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by Lloyd A. de Vries

Vol. 2 - Selling Online

Have you bought or sold anything in one of the online auctions yet?

Chances are, you answered, "yes." Practically everyone I know online has.

Most are using eBay. It's such a powerhouse, with so much traffic, that it's hard to ignore. BidVille has a number of interesting features eBay doesn't, but eBay has the customers.

Last year, I took the plunge. I produce my own occasional cachets for U.S. first day covers, called Dragon Cards (which means, technically, they're not really covers), and also found several hundred Hammond Cards from the 1960s and 1970s in a drawer.

I wanted to sell off the Hammonds and explore the new opportunity for the Dragons. I've already learned that marketing my Dragon Cards on the Internet is fast, inexpensive, and it works.

Personally, I'd rather sell with fixed prices. I'm hurt when one of my Pride & Joys sells for the minimum, and nervous when something sells for six or seven times the usual price. But, as famed bank robber Willie Sutton said when asked why he robbed banks, "That's where the money is," so I'll keep listing items on the online auctions.

Among the online auction selling tips I've picked up, mostly from my friends in The Virtual Stamp Club, are:

  • Include the lot number when corresponding with bidders.
  • If you have more than one of an item, you can offer an additional copy to an "under-bidder" (loser).
  • Include the Scott catalogue number in the title of the lot; many bidders search by Scott number.
  • Group multiple lots awarded to a single customer at the same time together; don't send separate messages for each. And offer a discount on shipping for multiple lots. Not doing either of these annoys customers, and they may not patronize you again.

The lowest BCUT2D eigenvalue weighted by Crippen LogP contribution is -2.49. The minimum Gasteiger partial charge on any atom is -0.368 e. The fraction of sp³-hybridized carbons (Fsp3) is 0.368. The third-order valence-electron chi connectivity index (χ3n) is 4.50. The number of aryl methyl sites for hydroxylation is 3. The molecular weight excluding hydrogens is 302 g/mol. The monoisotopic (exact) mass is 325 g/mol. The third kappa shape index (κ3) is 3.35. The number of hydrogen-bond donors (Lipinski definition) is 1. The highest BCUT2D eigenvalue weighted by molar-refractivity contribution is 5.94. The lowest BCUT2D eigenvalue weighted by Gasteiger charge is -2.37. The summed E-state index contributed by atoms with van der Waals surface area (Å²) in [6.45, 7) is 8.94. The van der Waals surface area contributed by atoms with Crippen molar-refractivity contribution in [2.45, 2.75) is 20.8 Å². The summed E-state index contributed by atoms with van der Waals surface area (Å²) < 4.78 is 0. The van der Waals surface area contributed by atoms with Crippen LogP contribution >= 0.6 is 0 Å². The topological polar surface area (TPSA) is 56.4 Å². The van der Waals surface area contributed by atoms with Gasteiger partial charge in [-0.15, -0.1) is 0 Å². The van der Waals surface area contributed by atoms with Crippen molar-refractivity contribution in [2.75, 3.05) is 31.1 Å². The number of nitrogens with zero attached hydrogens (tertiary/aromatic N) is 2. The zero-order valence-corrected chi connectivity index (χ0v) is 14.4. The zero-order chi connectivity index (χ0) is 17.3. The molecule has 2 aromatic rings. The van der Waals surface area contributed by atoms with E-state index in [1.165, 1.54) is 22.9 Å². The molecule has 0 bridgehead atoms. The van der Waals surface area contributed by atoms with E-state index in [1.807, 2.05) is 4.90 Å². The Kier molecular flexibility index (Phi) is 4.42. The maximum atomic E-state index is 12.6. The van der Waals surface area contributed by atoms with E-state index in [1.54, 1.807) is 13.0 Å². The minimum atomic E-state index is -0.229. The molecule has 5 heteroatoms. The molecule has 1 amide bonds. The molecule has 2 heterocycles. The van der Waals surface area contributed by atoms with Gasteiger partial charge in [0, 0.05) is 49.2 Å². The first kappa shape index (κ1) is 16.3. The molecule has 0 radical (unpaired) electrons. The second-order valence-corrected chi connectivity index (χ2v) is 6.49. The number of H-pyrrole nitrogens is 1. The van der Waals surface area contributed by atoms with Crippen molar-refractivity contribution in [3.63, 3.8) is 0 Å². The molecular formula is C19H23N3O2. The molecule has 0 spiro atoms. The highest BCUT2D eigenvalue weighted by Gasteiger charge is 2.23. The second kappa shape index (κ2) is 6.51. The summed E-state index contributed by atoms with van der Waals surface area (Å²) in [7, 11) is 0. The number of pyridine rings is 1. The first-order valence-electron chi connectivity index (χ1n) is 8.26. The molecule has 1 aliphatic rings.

• Illustrate the lots. This is especially important for first day covers, of course, where the quality of the cachet art may be an issue.
Illustrating a lot requires that you upload the image somewhere, and then link to it using HTML code. That code is pretty simple:

<img src="http://www.domain.com/filename.jpg">

The auction sites also will take care of hosting the image for you, for a 25-cent fee per item.

Or if you have a web page, you can do it yourself. Practically every Internet account includes a free web page. You don't have to make the lot's image visible on the page, just store it on the site, and link to it.

Of course, having pictures of your stamps or covers requires that they be scanned. (Most cameras aren't made for close-up work.) You may want to invest in a scanner yourself - they start at just over $100 - or you can ask a friend to do it for you.

©2001 Lloyd de Vries

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